An example of that was the play element in the design: the walk in the woods, the treasure hunt and the collaborative game. I think that if we can enjoy playing together and being together, then our work together can have vitality. It was refreshing to see that Victoria and Leyla artfully introduced that in the design and that the rest of us played along and extended it beyond the formal design. My feeling is that we play well together so I’m confident that we will do great work together. I am also aware that it is going to be a long and slow process before we will see the fruits of this collaboration. We are just growing our roots.
The need to be around old-time rebel doers
My realization was that in this moment in my journey, I need to be around long time rebel doers. Most of the times I feel like an old-timer: for 13 years I have been investing all my creative energy towards transforming higher education. And as they say, “its not the years in your life, but the life in your years”. So I discovered I highly cherish the time around “rebel learning architects” that have been doing this specific kind of work for even longer, some for 20 or 30 years. My gratitude for this insight goes especially to Liora, who took the time to have long conversations with me in the breaks. (Liora, if you read this: Thank you! I am coming to California for more :-) )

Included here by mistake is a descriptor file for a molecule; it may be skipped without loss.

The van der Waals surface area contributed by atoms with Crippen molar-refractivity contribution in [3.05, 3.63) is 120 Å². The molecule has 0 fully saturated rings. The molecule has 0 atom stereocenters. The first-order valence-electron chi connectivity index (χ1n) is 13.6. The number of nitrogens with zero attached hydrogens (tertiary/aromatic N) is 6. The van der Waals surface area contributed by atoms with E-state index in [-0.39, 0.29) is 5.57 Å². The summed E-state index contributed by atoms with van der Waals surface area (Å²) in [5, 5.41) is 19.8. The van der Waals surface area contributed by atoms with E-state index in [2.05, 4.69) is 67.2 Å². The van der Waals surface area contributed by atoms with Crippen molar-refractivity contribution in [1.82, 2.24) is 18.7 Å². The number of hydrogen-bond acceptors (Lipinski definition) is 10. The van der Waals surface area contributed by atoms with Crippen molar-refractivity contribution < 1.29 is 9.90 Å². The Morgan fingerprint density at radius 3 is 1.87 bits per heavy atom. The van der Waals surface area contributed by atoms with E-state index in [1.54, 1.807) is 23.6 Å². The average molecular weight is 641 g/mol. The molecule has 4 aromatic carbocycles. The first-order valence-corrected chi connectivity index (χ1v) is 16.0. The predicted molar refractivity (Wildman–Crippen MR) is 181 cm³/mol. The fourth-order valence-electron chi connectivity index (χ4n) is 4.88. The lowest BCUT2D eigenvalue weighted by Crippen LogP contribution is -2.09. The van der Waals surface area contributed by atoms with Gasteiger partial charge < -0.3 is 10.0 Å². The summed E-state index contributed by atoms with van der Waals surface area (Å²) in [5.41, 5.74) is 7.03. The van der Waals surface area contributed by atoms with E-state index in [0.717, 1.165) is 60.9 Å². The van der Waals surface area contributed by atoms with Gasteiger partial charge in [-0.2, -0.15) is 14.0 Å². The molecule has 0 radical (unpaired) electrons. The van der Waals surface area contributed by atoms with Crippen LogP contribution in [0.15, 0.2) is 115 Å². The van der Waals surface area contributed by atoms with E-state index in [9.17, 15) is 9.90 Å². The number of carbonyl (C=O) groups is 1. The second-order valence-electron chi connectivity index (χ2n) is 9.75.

Many times I can’t even ask a specific question because I’m not seeking the explicit knowledge but the tacit one. The wisdom. I realized that I just need time around experienced learning architects to absorb their way of being and seeing the world. To catch the small differences that make a big difference, the insights and the very practical habits they have. So I found myself excited and challenged by the idea of us designing a learning environment for ourselves as learning architects. That could be a strong root for everything else.
When we gave up the idea of building a website, it was like a relief. It was not shying away from work but more like an instinct shared by the group. A suspicion that traditional infrastructure of a collaboration would be too heavy and energy draining. We want to be lighter and more fluid and use the energy we have in a more free and organic way. So, we won’t spend time to decide what is strategic. It will emerge from where we choose to put our energy. Each of us will choose a way to name it and #tag it. We won’t have a central page but we will write about this in a distributed way and make various aggregations and links. Our experimenting with the “Un-structure” is one of the most exciting things to participate in, for me. Especially so as I feel it is in the direction of our instincts, right on the edge of what we know.